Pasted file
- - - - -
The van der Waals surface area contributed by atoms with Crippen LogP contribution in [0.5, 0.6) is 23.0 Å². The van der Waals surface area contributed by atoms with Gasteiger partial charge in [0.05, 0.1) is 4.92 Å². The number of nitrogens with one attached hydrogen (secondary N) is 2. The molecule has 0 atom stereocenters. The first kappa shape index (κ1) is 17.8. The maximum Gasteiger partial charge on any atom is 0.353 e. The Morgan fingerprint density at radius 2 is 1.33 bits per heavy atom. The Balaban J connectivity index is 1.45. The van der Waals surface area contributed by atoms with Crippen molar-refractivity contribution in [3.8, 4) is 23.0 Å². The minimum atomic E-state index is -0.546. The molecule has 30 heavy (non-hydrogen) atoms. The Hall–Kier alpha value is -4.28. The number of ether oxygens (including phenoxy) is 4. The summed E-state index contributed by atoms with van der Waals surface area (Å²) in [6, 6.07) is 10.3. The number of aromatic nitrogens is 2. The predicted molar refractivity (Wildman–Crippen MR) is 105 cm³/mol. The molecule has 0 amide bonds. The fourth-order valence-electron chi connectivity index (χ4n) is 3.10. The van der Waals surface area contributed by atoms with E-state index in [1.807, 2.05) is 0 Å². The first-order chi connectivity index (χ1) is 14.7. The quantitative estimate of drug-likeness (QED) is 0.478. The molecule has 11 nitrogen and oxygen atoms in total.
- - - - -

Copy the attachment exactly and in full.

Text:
The van der Waals surface area contributed by atoms with Crippen LogP contribution in [0.5, 0.6) is 23.0 Å². The van der Waals surface area contributed by atoms with Gasteiger partial charge in [0.05, 0.1) is 4.92 Å². The number of nitrogens with one attached hydrogen (secondary N) is 2. The molecule has 0 atom stereocenters. The first kappa shape index (κ1) is 17.8. The maximum Gasteiger partial charge on any atom is 0.353 e. The Morgan fingerprint density at radius 2 is 1.33 bits per heavy atom. The Balaban J connectivity index is 1.45. The van der Waals surface area contributed by atoms with Crippen molar-refractivity contribution in [3.8, 4) is 23.0 Å². The minimum atomic E-state index is -0.546. The molecule has 30 heavy (non-hydrogen) atoms. The Hall–Kier alpha value is -4.28. The number of ether oxygens (including phenoxy) is 4. The summed E-state index contributed by atoms with van der Waals surface area (Å²) in [6, 6.07) is 10.3. The number of aromatic nitrogens is 2. The predicted molar refractivity (Wildman–Crippen MR) is 105 cm³/mol. The molecule has 0 amide bonds. The fourth-order valence-electron chi connectivity index (χ4n) is 3.10. The van der Waals surface area contributed by atoms with E-state index in [1.807, 2.05) is 0 Å². The first-order chi connectivity index (χ1) is 14.7. The quantitative estimate of drug-likeness (QED) is 0.478. The molecule has 11 nitrogen and oxygen atoms in total.